An amazing discovery was made in a volcanic lake in Patagonia, Argentina. Fossilized fruits dating back 52 million years were found at the Laguna del Junco, a volcanic lake known as a great source of fossils. The fruits are incredibly well preserved.
The fossils have been identified as a kind of berries similar to Physalis (ground cherries). These are lantern fruits of the Solanaceae family (or the nightshade). Other plants belonging to the nightshades are tomatoes, potatoes, peppers, and tobacco, plants with a rich economic and cultural importance.
This discovery provides more information on the family of plants the fossils belong to. It was formerly believed that the diversification of this family of plants took place in South America during the separation from the Gondwana supercontinent (30 million years ago). The hypothesis was not proven due to the lack of fossil probes.
After the discovery, scientists found out that the nightshade family was already diversified at the moment of the separation of the continents. They also found that the fossils are part of a late-evolving branch dating back to the moment when South America was adjacent to Antarctica, before the separation.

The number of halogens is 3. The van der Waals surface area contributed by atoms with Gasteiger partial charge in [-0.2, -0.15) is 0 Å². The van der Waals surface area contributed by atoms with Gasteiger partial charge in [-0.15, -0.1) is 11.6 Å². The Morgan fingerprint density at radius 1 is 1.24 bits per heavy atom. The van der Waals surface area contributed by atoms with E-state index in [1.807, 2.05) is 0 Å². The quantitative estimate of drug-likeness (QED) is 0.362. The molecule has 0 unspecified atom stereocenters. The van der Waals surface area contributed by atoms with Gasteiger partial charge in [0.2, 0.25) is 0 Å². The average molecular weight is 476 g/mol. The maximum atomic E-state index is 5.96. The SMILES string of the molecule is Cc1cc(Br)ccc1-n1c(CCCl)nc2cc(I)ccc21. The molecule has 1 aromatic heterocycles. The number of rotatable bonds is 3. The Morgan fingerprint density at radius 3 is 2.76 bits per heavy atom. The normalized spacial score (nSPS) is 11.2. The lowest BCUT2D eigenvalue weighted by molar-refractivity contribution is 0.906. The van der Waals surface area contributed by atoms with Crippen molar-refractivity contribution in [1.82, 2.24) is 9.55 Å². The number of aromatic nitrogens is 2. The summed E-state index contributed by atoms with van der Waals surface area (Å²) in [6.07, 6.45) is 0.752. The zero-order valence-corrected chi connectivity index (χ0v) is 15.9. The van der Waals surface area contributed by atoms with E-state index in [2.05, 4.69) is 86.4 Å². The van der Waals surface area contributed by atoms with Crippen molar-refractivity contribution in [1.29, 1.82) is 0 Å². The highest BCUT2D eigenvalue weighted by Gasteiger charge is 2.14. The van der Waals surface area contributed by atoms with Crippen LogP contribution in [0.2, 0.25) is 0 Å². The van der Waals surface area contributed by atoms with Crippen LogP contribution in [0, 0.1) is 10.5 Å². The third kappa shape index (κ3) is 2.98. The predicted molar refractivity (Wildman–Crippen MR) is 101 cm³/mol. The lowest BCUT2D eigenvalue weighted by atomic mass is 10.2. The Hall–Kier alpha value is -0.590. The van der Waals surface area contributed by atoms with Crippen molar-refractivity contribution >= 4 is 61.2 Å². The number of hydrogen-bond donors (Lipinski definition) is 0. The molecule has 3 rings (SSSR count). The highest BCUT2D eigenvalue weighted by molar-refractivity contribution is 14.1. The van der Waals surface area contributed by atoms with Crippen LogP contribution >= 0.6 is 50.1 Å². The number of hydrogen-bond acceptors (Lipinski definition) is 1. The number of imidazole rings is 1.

The fossils are in an outstanding condition. The outer skin is intact and the berry is still visible inside the fruit. Peter Wilf, professor of geosciences at Pennsylvania State University, said that, although it encompasses over 2,000 species, these are the only fossils ever found pertaining to this family of plants. He was also amazed that a plant could have been fossilized in such a state, with its calyx and berry intact.
Laguna del Junco, the lake that kept the fossils, is volcanic and the acidic properties of the water make possible the hosting and good preservation of fossils. The acids kept the fruits in a sort of protective capsule that prevented the microbes from breaking them down. The fruits are also thought to have been covered with layer after layer of sediments on the bottom of the lake and so they were pressed flat.
Researchers are now on the lookout for more fossilized fruits of the kind, both in Argentina and in Antarctica. Their goal is to find out more on the history of the Solanaceae family and reshape what we know about plants.
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